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What are complex or multifactorial genetic disorders?

Samuel M. Warren, MD
Anesthesiology

Don't get too caught up in the terminology.  Most all common medical conditions arise from the interaction between multiple genes and multiple non-genetic factors, and are thus “multifactorial genetic conditions”. 

Among the common chronic diseases that are more likely to kill you before you feel ready to die – such as cardiovascular disease, diabetes, and cancer - it is widely accepted that the non-genetic factors have greater influence on your risk than do the genetic factors.  This is good news, since many of those non-genetic factors are things you have control over. 

Here is some high-quality science to back that up:

*38% of U.S. deaths are attributable to the following habits: tobacco, poor diet, physical inactivity, and problem drinking (Mokdad AH et al. JAMA 2004; 291:1238). 

*30% of healthy life years lost in the U.S. are attributable to the following risk factors: tobacco, alcohol, overweight, high blood pressure, elevated serum lipids, low fruit and vegetable consumption, and physical inactivity (Murray CJ et al. Am J Prev Med 2005; 29(5 Suppl 1):4).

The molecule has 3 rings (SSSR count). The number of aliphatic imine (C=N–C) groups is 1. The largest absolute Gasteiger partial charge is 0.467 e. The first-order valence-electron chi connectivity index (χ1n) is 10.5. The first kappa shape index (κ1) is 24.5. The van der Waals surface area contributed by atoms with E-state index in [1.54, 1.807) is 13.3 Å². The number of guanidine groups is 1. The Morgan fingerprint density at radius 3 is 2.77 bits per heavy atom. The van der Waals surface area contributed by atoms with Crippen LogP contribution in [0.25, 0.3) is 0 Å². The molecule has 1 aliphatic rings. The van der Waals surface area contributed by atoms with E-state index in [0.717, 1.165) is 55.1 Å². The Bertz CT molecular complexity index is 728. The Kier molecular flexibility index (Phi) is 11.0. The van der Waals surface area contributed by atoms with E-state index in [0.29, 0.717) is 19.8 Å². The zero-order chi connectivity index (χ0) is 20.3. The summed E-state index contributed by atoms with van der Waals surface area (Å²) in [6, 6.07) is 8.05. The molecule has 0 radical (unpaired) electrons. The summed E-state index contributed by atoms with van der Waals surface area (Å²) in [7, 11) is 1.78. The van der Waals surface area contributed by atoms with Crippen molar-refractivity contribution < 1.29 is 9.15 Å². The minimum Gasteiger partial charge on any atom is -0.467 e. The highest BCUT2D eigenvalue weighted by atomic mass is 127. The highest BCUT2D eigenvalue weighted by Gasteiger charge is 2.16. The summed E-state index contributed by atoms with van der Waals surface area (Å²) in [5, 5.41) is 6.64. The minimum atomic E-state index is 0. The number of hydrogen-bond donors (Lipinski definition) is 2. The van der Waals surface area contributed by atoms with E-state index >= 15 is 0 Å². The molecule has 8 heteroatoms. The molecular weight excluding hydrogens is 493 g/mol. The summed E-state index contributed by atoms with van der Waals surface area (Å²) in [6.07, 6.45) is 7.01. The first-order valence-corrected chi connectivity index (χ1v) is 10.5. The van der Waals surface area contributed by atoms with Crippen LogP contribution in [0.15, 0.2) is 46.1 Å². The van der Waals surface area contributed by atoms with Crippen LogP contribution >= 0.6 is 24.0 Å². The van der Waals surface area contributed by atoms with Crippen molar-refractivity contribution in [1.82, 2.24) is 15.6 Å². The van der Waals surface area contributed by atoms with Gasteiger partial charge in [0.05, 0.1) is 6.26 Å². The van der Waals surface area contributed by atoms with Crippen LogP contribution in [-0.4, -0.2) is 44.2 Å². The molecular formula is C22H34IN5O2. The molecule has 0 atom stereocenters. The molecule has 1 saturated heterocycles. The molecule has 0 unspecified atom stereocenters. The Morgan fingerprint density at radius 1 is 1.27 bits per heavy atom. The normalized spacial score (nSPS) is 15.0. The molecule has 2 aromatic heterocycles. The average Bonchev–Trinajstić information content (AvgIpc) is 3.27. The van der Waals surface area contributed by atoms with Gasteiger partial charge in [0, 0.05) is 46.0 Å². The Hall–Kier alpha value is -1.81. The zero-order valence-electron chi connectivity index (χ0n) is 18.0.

Genomic science is progressing rapidly and genetic knowledge in some cases will help empower patients who want to better predict their disease susceptibilities.  

Unless, that is, we undervalue non-genetic factors in the process.      

Genetic disorders that have several causes - not mutations in just one gene - are called complex or multifactorial disorders. Cancer, heart disease, and Alzheimer's disease are examples of this type of disorder. Their causes are very complex and include some changes in genes but environmental and lifestyle factors as well. There is some grouping of these diseases in families but no definite inheritance patterns exist at this time.

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Important: This content reflects information from various individuals and organizations and may offer alternative or opposing points of view. It should not be used for medical advice, diagnosis or treatment. As always, you should consult with your healthcare provider about your specific health needs.